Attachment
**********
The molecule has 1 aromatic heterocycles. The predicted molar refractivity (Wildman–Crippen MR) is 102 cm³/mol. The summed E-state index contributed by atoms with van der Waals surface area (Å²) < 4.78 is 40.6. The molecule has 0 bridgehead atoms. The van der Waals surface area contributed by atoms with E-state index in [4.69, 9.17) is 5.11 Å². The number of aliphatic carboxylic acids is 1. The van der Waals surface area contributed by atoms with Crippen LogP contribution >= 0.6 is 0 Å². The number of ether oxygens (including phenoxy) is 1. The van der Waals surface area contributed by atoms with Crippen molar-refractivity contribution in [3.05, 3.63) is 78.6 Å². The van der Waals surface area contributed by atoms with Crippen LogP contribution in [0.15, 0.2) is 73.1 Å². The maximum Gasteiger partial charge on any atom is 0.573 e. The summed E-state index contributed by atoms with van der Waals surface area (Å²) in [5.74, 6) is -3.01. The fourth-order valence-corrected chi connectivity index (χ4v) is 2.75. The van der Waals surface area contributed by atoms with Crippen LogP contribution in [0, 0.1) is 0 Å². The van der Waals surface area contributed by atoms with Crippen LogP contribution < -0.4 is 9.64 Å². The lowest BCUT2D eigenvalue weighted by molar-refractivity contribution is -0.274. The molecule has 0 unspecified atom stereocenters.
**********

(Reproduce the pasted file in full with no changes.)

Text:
The molecule has 1 aromatic heterocycles. The predicted molar refractivity (Wildman–Crippen MR) is 102 cm³/mol. The summed E-state index contributed by atoms with van der Waals surface area (Å²) < 4.78 is 40.6. The molecule has 0 bridgehead atoms. The van der Waals surface area contributed by atoms with E-state index in [4.69, 9.17) is 5.11 Å². The number of aliphatic carboxylic acids is 1. The van der Waals surface area contributed by atoms with Crippen LogP contribution >= 0.6 is 0 Å². The number of ether oxygens (including phenoxy) is 1. The van der Waals surface area contributed by atoms with Crippen molar-refractivity contribution in [3.05, 3.63) is 78.6 Å². The van der Waals surface area contributed by atoms with Crippen LogP contribution in [0.15, 0.2) is 73.1 Å². The maximum Gasteiger partial charge on any atom is 0.573 e. The summed E-state index contributed by atoms with van der Waals surface area (Å²) in [5.74, 6) is -3.01. The fourth-order valence-corrected chi connectivity index (χ4v) is 2.75. The van der Waals surface area contributed by atoms with Crippen LogP contribution in [0, 0.1) is 0 Å². The van der Waals surface area contributed by atoms with Crippen LogP contribution < -0.4 is 9.64 Å². The lowest BCUT2D eigenvalue weighted by molar-refractivity contribution is -0.274. The molecule has 0 unspecified atom stereocenters.